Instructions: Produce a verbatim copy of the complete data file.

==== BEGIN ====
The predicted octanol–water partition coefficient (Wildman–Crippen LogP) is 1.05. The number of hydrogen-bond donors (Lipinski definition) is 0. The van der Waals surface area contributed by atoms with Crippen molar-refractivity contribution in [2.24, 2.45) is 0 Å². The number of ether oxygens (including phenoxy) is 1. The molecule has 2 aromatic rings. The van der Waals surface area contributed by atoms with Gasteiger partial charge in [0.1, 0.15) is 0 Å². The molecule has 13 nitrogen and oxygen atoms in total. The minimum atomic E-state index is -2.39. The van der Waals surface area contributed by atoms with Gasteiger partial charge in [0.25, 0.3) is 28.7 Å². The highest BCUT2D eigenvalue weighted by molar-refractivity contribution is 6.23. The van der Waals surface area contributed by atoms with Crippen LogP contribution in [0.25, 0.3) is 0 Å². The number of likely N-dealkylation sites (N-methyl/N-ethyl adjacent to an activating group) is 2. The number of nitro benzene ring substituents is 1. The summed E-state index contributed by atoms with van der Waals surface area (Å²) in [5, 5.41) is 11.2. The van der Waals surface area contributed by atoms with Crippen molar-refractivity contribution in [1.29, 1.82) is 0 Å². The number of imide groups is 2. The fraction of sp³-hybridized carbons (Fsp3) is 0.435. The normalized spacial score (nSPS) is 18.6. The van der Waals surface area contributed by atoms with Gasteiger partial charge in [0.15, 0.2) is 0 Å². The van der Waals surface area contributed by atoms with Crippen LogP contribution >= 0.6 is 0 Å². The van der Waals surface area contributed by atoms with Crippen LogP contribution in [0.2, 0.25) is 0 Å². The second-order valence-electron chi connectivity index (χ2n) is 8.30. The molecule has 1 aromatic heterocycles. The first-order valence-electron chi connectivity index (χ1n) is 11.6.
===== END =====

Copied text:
The predicted octanol–water partition coefficient (Wildman–Crippen LogP) is 1.05. The number of hydrogen-bond donors (Lipinski definition) is 0. The van der Waals surface area contributed by atoms with Crippen molar-refractivity contribution in [2.24, 2.45) is 0 Å². The number of ether oxygens (including phenoxy) is 1. The molecule has 2 aromatic rings. The van der Waals surface area contributed by atoms with Gasteiger partial charge in [0.1, 0.15) is 0 Å². The molecule has 13 nitrogen and oxygen atoms in total. The minimum atomic E-state index is -2.39. The van der Waals surface area contributed by atoms with Gasteiger partial charge in [0.25, 0.3) is 28.7 Å². The highest BCUT2D eigenvalue weighted by molar-refractivity contribution is 6.23. The van der Waals surface area contributed by atoms with Crippen LogP contribution in [0.25, 0.3) is 0 Å². The number of likely N-dealkylation sites (N-methyl/N-ethyl adjacent to an activating group) is 2. The number of nitro benzene ring substituents is 1. The summed E-state index contributed by atoms with van der Waals surface area (Å²) in [5, 5.41) is 11.2. The van der Waals surface area contributed by atoms with Crippen molar-refractivity contribution in [1.29, 1.82) is 0 Å². The number of imide groups is 2. The fraction of sp³-hybridized carbons (Fsp3) is 0.435. The normalized spacial score (nSPS) is 18.6. The van der Waals surface area contributed by atoms with Gasteiger partial charge in [0.15, 0.2) is 0 Å². The van der Waals surface area contributed by atoms with Crippen LogP contribution >= 0.6 is 0 Å². The van der Waals surface area contributed by atoms with Crippen LogP contribution in [0.2, 0.25) is 0 Å². The second-order valence-electron chi connectivity index (χ2n) is 8.30. The molecule has 1 aromatic heterocycles. The first-order valence-electron chi connectivity index (χ1n) is 11.6.